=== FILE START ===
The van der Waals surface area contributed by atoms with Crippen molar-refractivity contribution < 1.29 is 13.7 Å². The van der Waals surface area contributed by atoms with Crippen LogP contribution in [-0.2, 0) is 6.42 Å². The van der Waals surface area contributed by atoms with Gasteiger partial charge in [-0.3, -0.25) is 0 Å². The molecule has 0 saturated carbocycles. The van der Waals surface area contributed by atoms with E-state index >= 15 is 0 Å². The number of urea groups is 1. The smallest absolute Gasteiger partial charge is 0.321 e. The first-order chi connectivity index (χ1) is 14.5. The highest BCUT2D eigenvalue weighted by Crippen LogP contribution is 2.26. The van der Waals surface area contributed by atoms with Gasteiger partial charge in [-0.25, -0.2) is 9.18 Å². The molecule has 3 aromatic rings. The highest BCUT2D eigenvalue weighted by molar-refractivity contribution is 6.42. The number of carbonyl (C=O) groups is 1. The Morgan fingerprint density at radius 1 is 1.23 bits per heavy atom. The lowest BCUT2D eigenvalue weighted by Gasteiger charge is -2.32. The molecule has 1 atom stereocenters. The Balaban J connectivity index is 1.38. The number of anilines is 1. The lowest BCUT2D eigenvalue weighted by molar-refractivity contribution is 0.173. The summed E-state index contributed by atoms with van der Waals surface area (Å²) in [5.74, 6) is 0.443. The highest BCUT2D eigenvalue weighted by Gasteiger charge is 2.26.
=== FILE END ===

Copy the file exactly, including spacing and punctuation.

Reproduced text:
The van der Waals surface area contributed by atoms with Crippen molar-refractivity contribution < 1.29 is 13.7 Å². The van der Waals surface area contributed by atoms with Crippen LogP contribution in [-0.2, 0) is 6.42 Å². The van der Waals surface area contributed by atoms with Gasteiger partial charge in [-0.3, -0.25) is 0 Å². The molecule has 0 saturated carbocycles. The van der Waals surface area contributed by atoms with E-state index >= 15 is 0 Å². The number of urea groups is 1. The smallest absolute Gasteiger partial charge is 0.321 e. The first-order chi connectivity index (χ1) is 14.5. The highest BCUT2D eigenvalue weighted by Crippen LogP contribution is 2.26. The van der Waals surface area contributed by atoms with Gasteiger partial charge in [-0.25, -0.2) is 9.18 Å². The molecule has 3 aromatic rings. The highest BCUT2D eigenvalue weighted by molar-refractivity contribution is 6.42. The number of carbonyl (C=O) groups is 1. The Morgan fingerprint density at radius 1 is 1.23 bits per heavy atom. The lowest BCUT2D eigenvalue weighted by Gasteiger charge is -2.32. The molecule has 1 atom stereocenters. The Balaban J connectivity index is 1.38. The number of anilines is 1. The lowest BCUT2D eigenvalue weighted by molar-refractivity contribution is 0.173. The summed E-state index contributed by atoms with van der Waals surface area (Å²) in [5.74, 6) is 0.443. The highest BCUT2D eigenvalue weighted by Gasteiger charge is 2.26.